A plaque remaining from the Big Apple Night Club at West 135th Street and Seventh Avenue in Harlem.

Above, a 1934 plaque from the Big Apple Night Club at West 135th Street and Seventh Avenue in Harlem. Discarded as trash in 2006.

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Entry from December 09, 2009
“The difference between death and taxes is that death doesn’t get worse every time Congress meets”

"Death and taxes” are two things that have been called inevitable. Syndicated newspaper wit Robert Quillen (1887-1948) wrote many jokes about “the difference between death and taxes,” beginning in 1921. Quillen wrote in 1931: “Another difference between death and taxes is that death doesn’t get worse every time the legislature meets.” By at least 1934, the joke had been amended to include “congress or the state legislature.”

Actor and humorist Will Rogers (1879-1935) is often credited with the line, but no early citations credit Rogers.


The Phrase Finder
Nothing is certain but death and taxes
Meaning

A rather fatalistic and sardonic proverb. It draws on the actual inevitability of death to highlight the difficulty in avoiding the burden of taxes.

Origin
Several famous authors have uttered lines to this effect. The first was Daniel Defoe, in The Political History of the Devil, 1726:

“Things as certain as death and taxes, can be more firmly believed.”

Benjamin Franklin (1706-90) used the form we are currently more familiar with, in a letter to Jean-Baptiste Leroy, 1789, which was re-printed in The Works of Benjamin Franklin, 1817:

“‘In this world nothing can be said to be certain, except death and taxes.”

Wikipedia: Robert Quillen
Verni Robert Quillen (March 25, 1887 - December 9, 1948) was an American journalist and humorist who for more than a quarter century was “one of the leading purveyors of village nostalgia” from his home in Fountain Inn, South Carolina.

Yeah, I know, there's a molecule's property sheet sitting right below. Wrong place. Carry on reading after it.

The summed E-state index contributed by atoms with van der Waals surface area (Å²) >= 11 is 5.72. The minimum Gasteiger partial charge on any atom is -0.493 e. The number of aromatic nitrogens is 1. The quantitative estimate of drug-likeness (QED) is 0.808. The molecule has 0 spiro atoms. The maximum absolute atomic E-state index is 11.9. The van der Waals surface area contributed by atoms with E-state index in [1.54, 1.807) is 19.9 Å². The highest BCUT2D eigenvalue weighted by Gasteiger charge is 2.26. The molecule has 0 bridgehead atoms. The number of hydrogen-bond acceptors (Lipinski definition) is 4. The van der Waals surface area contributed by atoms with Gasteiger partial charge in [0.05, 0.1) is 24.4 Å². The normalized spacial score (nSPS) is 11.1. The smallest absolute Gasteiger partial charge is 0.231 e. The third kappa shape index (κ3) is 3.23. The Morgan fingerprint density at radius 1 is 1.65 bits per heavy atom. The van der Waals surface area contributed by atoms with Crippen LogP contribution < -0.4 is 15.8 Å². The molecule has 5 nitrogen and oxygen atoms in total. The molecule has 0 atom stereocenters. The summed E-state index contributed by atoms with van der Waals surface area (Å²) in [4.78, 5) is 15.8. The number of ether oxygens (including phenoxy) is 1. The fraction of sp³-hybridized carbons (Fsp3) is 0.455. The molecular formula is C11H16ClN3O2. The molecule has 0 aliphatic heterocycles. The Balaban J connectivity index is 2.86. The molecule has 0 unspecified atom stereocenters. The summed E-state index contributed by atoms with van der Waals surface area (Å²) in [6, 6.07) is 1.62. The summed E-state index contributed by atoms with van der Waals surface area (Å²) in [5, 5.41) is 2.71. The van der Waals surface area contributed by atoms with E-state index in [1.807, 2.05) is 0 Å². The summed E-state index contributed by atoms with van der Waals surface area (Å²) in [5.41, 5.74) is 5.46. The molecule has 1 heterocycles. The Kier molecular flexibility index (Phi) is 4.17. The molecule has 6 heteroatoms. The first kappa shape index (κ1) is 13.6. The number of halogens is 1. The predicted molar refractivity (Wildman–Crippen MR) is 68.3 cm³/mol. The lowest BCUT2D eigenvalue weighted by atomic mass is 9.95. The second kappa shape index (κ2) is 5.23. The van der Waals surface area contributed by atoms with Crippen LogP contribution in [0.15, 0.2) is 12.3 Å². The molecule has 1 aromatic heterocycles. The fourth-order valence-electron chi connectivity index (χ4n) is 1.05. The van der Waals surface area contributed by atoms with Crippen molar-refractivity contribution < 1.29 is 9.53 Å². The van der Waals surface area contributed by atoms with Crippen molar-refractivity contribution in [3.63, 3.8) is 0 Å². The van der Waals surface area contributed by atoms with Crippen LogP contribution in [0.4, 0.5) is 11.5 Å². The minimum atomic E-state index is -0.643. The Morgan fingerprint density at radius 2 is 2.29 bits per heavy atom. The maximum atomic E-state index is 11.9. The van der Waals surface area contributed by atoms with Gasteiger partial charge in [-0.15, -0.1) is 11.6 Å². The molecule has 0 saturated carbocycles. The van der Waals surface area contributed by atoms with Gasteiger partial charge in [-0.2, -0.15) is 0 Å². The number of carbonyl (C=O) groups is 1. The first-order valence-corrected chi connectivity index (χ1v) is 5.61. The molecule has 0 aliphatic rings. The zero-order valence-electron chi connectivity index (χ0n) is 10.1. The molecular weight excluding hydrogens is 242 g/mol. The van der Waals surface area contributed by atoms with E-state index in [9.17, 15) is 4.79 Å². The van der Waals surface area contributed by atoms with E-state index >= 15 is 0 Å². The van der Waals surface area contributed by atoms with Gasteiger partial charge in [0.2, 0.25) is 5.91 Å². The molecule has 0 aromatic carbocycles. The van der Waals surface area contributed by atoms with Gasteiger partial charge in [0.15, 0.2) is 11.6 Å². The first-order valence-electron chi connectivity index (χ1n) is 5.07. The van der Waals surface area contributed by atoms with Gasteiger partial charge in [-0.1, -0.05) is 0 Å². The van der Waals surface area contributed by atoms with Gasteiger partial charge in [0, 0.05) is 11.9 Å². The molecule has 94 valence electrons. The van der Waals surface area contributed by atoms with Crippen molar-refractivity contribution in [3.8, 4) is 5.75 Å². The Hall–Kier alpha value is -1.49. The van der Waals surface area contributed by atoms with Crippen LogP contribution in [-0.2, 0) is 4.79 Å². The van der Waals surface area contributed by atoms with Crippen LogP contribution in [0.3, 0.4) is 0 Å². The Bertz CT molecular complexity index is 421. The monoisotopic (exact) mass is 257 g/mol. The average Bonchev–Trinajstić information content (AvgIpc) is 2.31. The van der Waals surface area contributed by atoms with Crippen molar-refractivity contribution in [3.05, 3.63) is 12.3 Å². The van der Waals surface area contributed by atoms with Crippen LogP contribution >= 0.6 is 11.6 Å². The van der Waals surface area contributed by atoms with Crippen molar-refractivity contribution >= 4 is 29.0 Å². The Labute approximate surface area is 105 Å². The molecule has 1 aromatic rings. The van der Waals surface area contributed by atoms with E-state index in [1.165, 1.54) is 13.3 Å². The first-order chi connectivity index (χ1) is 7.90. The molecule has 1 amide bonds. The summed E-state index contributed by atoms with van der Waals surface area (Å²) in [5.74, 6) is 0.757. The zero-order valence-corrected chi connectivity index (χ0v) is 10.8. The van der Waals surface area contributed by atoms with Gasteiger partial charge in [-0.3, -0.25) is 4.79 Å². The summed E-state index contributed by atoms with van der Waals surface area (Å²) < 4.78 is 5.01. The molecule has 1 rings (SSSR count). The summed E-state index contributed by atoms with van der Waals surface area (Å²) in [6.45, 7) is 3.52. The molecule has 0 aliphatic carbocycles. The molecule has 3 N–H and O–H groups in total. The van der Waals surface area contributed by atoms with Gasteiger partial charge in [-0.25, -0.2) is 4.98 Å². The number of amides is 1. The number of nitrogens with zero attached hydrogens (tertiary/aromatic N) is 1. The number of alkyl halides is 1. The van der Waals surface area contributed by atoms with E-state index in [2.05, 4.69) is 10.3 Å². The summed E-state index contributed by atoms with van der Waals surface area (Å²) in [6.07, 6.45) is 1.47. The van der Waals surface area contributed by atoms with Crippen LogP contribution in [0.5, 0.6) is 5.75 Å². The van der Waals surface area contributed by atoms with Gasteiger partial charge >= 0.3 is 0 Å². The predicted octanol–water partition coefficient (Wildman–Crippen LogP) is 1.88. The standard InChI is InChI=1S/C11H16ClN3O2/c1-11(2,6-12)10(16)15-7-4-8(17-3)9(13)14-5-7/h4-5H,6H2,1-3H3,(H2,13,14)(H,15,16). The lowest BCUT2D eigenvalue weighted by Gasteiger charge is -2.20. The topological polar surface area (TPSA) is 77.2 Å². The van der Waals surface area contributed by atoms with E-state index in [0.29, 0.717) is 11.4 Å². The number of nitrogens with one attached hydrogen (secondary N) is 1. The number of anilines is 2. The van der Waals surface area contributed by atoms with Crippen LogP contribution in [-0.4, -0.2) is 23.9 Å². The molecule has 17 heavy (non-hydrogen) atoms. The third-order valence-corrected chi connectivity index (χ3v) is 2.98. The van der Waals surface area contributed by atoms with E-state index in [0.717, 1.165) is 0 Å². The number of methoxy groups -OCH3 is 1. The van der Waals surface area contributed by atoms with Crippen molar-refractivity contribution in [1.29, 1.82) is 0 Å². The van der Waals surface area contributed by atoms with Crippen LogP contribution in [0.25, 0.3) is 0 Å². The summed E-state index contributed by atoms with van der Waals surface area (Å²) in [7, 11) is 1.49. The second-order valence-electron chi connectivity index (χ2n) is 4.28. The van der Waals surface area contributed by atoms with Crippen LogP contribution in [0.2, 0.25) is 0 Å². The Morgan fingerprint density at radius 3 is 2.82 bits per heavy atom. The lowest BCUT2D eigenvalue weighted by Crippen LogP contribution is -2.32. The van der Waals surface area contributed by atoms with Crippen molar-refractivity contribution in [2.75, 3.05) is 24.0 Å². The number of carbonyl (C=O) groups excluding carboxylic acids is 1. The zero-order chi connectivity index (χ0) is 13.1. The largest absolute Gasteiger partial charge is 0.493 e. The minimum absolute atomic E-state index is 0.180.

(...)
Syndicated journalist
By 1932 his work, which included editorials, paragraphs, cartoons, and one-liners, was regularly appearing in four hundred newspapers in the United States, Canada, England, and the Far East. Quillen wrote for such major periodicals such as the Baltimore Sun, the Saturday Evening Post, and The American Magazine, and he “took the greatest pride” in one-liners picked up by Literary Digest. According to a biographer, he was known as the best “paragrapher” of his day. With the assistance of Chicago newspaper executive Eugene P. Conley, Quillen also syndicated two single-panel cartoons (drawn by John H. Striebel), “Aunt Het” and “Willie Willis"—the latter of which was translated into Dutch as “Pimmie Pimmel.” As early as 1924, Quillen’s income from syndicated material alone was probably more than $25,000—easily ten times that amount in early twenty-first century dollars.

In 1934 Hollywood screen writer Lamar Trotti and producer George Marshall visited Quillen to use him as a prototype for a Will Rogers film, Life Begins at Forty, in which Rogers played a small-town newspaper editor. The film credits mentioned Quillen for “contributing dialogue.”

Facile with words, Quillen took inconsistent political, economic, and racial positions; but he was “not afraid to bare his soul, express personal views, and even vent scorn and anger.” For instance, he hated patent medicine, people who put on airs, late night noises (both human and natural), and the cats and jays that killed his beloved song birds. Although a shy man who refused to speak in public, he became something of a “one-man welfare and relief agency for the poor and needy of Fountain Inn.”